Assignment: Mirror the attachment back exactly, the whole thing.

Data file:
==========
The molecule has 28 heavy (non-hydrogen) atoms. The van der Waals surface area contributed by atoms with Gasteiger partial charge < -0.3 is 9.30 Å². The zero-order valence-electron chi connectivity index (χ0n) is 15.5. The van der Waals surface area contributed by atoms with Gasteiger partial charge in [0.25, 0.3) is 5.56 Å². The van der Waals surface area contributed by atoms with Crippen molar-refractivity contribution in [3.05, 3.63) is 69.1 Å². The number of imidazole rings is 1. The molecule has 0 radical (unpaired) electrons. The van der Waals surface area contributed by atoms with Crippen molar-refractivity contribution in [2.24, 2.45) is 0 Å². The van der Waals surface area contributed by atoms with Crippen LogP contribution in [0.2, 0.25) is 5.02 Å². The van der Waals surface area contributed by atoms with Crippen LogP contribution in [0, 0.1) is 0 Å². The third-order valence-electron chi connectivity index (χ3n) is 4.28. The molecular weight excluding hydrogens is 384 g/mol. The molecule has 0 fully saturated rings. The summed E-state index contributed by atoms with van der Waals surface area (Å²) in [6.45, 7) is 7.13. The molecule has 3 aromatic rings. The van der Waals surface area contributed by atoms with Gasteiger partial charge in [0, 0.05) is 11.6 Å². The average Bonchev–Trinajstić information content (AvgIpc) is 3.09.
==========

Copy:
The molecule has 28 heavy (non-hydrogen) atoms. The van der Waals surface area contributed by atoms with Gasteiger partial charge < -0.3 is 9.30 Å². The zero-order valence-electron chi connectivity index (χ0n) is 15.5. The van der Waals surface area contributed by atoms with Gasteiger partial charge in [0.25, 0.3) is 5.56 Å². The van der Waals surface area contributed by atoms with Crippen molar-refractivity contribution in [3.05, 3.63) is 69.1 Å². The number of imidazole rings is 1. The molecule has 0 radical (unpaired) electrons. The van der Waals surface area contributed by atoms with Crippen molar-refractivity contribution in [2.24, 2.45) is 0 Å². The van der Waals surface area contributed by atoms with Crippen LogP contribution in [0.2, 0.25) is 5.02 Å². The van der Waals surface area contributed by atoms with Crippen LogP contribution in [0, 0.1) is 0 Å². The third-order valence-electron chi connectivity index (χ3n) is 4.28. The molecular weight excluding hydrogens is 384 g/mol. The molecule has 0 fully saturated rings. The summed E-state index contributed by atoms with van der Waals surface area (Å²) in [6.45, 7) is 7.13. The molecule has 3 aromatic rings. The van der Waals surface area contributed by atoms with Gasteiger partial charge in [0, 0.05) is 11.6 Å². The average Bonchev–Trinajstić information content (AvgIpc) is 3.09.